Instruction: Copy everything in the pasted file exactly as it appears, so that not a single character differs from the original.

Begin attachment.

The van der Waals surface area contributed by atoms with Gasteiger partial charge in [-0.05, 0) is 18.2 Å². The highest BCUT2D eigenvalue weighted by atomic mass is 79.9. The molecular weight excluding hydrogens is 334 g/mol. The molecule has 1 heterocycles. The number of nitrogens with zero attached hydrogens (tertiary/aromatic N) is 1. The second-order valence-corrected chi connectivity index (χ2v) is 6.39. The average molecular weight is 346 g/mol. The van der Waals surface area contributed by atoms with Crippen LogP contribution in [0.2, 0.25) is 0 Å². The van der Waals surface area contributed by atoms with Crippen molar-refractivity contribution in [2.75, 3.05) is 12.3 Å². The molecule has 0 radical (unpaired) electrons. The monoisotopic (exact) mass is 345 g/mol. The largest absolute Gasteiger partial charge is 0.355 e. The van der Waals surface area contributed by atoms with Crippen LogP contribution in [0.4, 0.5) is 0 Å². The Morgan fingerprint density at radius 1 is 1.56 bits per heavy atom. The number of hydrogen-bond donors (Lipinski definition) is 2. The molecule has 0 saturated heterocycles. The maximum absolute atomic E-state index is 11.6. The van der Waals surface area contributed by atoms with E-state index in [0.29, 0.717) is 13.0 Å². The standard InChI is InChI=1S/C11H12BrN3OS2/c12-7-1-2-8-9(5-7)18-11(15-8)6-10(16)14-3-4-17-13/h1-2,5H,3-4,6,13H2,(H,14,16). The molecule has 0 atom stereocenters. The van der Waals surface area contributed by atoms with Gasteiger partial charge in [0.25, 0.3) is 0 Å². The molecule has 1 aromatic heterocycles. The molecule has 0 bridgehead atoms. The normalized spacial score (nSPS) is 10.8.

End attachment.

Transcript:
The van der Waals surface area contributed by atoms with Gasteiger partial charge in [-0.05, 0) is 18.2 Å². The highest BCUT2D eigenvalue weighted by atomic mass is 79.9. The molecular weight excluding hydrogens is 334 g/mol. The molecule has 1 heterocycles. The number of nitrogens with zero attached hydrogens (tertiary/aromatic N) is 1. The second-order valence-corrected chi connectivity index (χ2v) is 6.39. The average molecular weight is 346 g/mol. The van der Waals surface area contributed by atoms with Crippen LogP contribution in [0.2, 0.25) is 0 Å². The van der Waals surface area contributed by atoms with Crippen molar-refractivity contribution in [2.75, 3.05) is 12.3 Å². The molecule has 0 radical (unpaired) electrons. The monoisotopic (exact) mass is 345 g/mol. The largest absolute Gasteiger partial charge is 0.355 e. The van der Waals surface area contributed by atoms with Crippen LogP contribution in [0.4, 0.5) is 0 Å². The Morgan fingerprint density at radius 1 is 1.56 bits per heavy atom. The number of hydrogen-bond donors (Lipinski definition) is 2. The molecule has 0 saturated heterocycles. The maximum absolute atomic E-state index is 11.6. The van der Waals surface area contributed by atoms with E-state index in [0.29, 0.717) is 13.0 Å². The standard InChI is InChI=1S/C11H12BrN3OS2/c12-7-1-2-8-9(5-7)18-11(15-8)6-10(16)14-3-4-17-13/h1-2,5H,3-4,6,13H2,(H,14,16). The molecule has 0 atom stereocenters. The van der Waals surface area contributed by atoms with Gasteiger partial charge in [0.25, 0.3) is 0 Å². The molecule has 1 aromatic heterocycles. The molecule has 0 bridgehead atoms. The normalized spacial score (nSPS) is 10.8.